Sunday, 26 September 2021

Thoughts On The Gentleman's Stalking Rifle

These days I shoot my Tiktac a lot more than anything else, its a big black lump of cast aluminium and its latest barrel has turned it from tactical to bench-artillery.  I've taken it stalking a few times, not through choice. By the time you're dragging a deer across a ploughed field, you'll wish you'd brought something built for speed not comfort. 

The Stalking Rifle. It's lighter than a dangerous game rifle, both in the hand and in its chosen load - somewhere between .240 and .280 [6mm and 7mm in the new money].  
A modestly figured, svelte stock of  Walnut, you wouldn’t want to flinch at the sight of a shale bank or a barred wire fence, a recoil absorbing stock pad, at the other end probably an Ebony or Rosewood tip. Perhaps some case hardening. No engraving. 

To be carried for what feels like miles over rough ground, fired once, and carried back again. 
In England TT Proctor, John Rigby & Co., Westley Richards, Holland & Holland and a host of others made [or still make] iterations on this theme.  
There once was another contender. One who ploughed his own furrow, who’s insights are as valid today as they were then. Not to everyone’s taste and at £1000 in the early 1970’s (about £12k today) appealing to a limited clientele. You’d have had to make a trip to Pipewell Hall where a sport could commission Messers David Lloyd & Co. Riflemakers, who had put a lot of thought had been put into building such an instrument. 
The proprietor, an experienced stalker himself, coined the expression 'Attach a rifle to a scope'. While the others all made an open sighted rifle adapted for a scope, David Lloyd made his rifles solely  for use with one of the new fangled four or six power scopes.




Using the rifles that bore his name David Lloyd is rumoured to have accounted for more than 5,000 highland reds in a stalking career that spanned 60 years. Knew a thing or two about it then. 
For him name of the game was to create; an ergonomic, flat-shooting rifle, capable of dependable accuracy at 300m [+/- 100m] without recourse to adjusting the scope. His stipulation was that the scope be attached with mounts so robust that the rifle could confidently survive the rough and tumble of highland stalking without ever needing to be re-zero'd. To that end he silver soldered his mounts in place. That for ain’t rattling about. 

My somewhat more modest experience suggests that; he was right about the point-and-shoot requirement, up on the hill there's no time for fart-arseing about with adjustments to elevation and windage. The shot, and the Ghillie, wait for no man.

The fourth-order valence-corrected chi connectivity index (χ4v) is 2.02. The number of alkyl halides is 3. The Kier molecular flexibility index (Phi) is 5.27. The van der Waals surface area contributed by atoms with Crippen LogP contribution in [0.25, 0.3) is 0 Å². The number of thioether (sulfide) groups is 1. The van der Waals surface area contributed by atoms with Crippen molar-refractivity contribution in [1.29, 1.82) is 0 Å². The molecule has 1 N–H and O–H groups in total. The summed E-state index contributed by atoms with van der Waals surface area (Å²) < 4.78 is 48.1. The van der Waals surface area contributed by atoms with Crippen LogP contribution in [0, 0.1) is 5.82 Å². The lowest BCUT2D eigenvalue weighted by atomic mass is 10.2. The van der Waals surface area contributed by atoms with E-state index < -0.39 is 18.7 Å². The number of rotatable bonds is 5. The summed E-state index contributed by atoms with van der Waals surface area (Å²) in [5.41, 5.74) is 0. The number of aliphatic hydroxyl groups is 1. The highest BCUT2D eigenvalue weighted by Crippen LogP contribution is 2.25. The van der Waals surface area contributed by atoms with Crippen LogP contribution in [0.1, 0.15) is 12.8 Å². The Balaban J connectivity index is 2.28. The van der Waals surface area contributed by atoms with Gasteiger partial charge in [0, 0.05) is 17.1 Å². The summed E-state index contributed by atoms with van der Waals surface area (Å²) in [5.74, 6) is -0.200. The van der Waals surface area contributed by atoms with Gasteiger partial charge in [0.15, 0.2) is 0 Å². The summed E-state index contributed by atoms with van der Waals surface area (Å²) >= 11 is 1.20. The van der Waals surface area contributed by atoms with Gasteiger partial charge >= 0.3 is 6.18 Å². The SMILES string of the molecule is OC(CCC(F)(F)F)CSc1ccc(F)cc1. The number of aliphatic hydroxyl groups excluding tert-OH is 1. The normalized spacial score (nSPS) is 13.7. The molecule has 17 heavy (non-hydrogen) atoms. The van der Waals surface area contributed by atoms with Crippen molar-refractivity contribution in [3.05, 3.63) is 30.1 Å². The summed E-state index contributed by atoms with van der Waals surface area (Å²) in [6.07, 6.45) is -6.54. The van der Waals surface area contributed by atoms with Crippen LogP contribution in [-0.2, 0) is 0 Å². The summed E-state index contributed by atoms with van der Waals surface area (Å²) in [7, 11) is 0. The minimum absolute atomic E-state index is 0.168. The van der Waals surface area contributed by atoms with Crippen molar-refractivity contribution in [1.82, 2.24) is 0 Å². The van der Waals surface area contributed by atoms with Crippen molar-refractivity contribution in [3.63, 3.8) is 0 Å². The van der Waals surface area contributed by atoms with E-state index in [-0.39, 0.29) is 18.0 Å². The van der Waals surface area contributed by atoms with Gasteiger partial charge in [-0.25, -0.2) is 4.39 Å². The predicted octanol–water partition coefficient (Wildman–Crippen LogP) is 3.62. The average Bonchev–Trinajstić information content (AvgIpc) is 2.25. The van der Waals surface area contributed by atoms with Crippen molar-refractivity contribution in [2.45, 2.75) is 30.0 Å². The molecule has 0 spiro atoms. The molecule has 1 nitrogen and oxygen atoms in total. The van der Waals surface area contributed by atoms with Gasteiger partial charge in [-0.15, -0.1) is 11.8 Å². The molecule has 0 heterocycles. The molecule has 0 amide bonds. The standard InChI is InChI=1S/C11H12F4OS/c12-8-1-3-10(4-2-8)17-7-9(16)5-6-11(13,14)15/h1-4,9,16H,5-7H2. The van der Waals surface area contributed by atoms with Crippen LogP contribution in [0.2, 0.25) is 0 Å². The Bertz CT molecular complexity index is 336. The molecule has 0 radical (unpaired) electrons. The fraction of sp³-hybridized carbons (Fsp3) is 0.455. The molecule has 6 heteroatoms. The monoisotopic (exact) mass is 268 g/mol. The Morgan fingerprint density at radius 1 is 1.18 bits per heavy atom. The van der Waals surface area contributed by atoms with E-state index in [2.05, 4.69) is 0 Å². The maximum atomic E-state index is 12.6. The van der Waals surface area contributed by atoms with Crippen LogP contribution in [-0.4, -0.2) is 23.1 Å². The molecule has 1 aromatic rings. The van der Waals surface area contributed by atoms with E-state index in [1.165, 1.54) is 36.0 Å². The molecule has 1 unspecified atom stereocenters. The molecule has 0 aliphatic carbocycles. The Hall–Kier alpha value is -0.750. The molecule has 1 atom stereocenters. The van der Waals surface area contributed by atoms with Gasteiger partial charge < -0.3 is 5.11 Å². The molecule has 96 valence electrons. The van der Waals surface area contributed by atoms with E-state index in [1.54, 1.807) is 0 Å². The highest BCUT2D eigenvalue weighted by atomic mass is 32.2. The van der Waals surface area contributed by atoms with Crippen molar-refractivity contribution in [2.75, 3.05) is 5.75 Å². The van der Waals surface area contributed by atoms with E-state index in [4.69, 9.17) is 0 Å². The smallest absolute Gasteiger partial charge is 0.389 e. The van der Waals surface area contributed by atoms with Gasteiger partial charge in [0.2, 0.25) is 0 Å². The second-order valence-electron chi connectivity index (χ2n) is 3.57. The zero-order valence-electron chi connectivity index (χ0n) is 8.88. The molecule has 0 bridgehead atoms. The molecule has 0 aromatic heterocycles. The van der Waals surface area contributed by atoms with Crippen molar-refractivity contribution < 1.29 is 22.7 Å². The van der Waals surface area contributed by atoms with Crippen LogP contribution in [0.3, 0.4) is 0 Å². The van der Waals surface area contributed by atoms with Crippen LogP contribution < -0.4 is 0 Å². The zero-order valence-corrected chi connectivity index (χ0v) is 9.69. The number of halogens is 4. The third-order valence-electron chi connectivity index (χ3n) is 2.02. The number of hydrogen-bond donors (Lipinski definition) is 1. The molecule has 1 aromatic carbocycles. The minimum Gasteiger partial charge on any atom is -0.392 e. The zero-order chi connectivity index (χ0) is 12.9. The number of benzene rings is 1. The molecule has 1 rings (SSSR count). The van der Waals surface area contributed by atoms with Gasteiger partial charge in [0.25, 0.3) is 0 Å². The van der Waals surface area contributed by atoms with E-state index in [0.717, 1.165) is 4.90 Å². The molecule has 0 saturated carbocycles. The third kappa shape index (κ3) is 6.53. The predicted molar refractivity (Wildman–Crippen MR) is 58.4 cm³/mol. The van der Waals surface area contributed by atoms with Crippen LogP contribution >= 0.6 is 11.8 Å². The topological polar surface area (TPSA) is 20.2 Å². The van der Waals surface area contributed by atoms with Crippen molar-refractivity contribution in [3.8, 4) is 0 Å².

Following my highland humiliation, where the scope was loose enough to rattle in its rings, no sportsman who still casts a shadow is a bigger believer in anchoring scope and rifle together than your pal SBW. Regular readers may remember The Ghillie also has strongly worded views on the speed with which clients cycle an action,

The stalking rifle, as bespoken by SBW

Chambered to shoot 100gr + lead-free Bullets. The weight means legal for all six species in the UK, and lead-free means the carcasses meet the coming standard to enter the food chain. 
A round that can be bought over the counter for use while staking on forestry commission land and other places where home loads aren’t permitted.  The Creedmoor revolution of the last ten years means that there's now an excellent chance of buying 6.5mm in any gun shop.
A slim wand-like Walnut stock. The laminates are too heavy, the composites are too chunky, and the full carbon are more than I want to spend on the whole rig. 
Magazine-fed. call me over-cautious but I prefer to do all that bouncing about in the back of a Landrover with an unloaded rifle, and clambering in and out of highseats without a loaded rifle will always be preferable. 


Decocking safety. Stalk with one in the chamber, but still be able to safely use the rifle as a club if needed. 
A super slick fast action, a straight pull fills this part of the brief nicely 
Barrel of 20”max, and lightweight: this is rifle to clamber in and out of high seats and Landrovers, carry across muir, up monroe, and down glen.  Fire one shot, and then carry back to the cottage, hopefully dragging a dead beast along.  
Screw cut for a lightweight moderator. I use a B&T [Br├╝gger & Thomet] which gives the rifle a nice balance. The new generation of 3D printed titanium moderators are still in the £850-£1500 range. So No. 
Ceracoat not blued; rough treatment, blood and guts, anti reflective. Welcome to the 21st century 
While we're on the subject of carrying, [and lessons learned from highland disasters], I want to anchor the sling to the rifle by the strongest fitting available, with the rear swivel on the flat of the butt to carry the rifle flat against my body, so crawling isn’t impeded. 
A robust scope in the European low-light class, with a simple reticle: cross hairs bob-on at 200m capped turrets so nothing to adjust or get knocked out of place.
The lowest rings possible. Spuhr do a hunting set at 19mm/4mm, milled to their usual super-high standard.  

For the action; its all personal taste. I'm still all about Heym's Fortner action'd SR30, sacrificing a little englishness for a little extra svelteness I chose the Bavarian stock, a little more 'pistol' in the pistol grip and a few grams shaved off, but still with the look of a sporting rifle

Of course you could just buy a Tikka off the rack and have done with it. But where’s the fun in that?

More soon
Your pal
SBW


An onboard cleaning kit wouldn’t go amiss, snow in the barrel only happens a couple of miles from the landrover. 

1 comment:

Anonymous said...

Or you could simply order a new David Lloyd M2000 in .244H&H from the guys at Ronald Wharton.
I know which one I would be willing to spend my money on.

Atb
Clem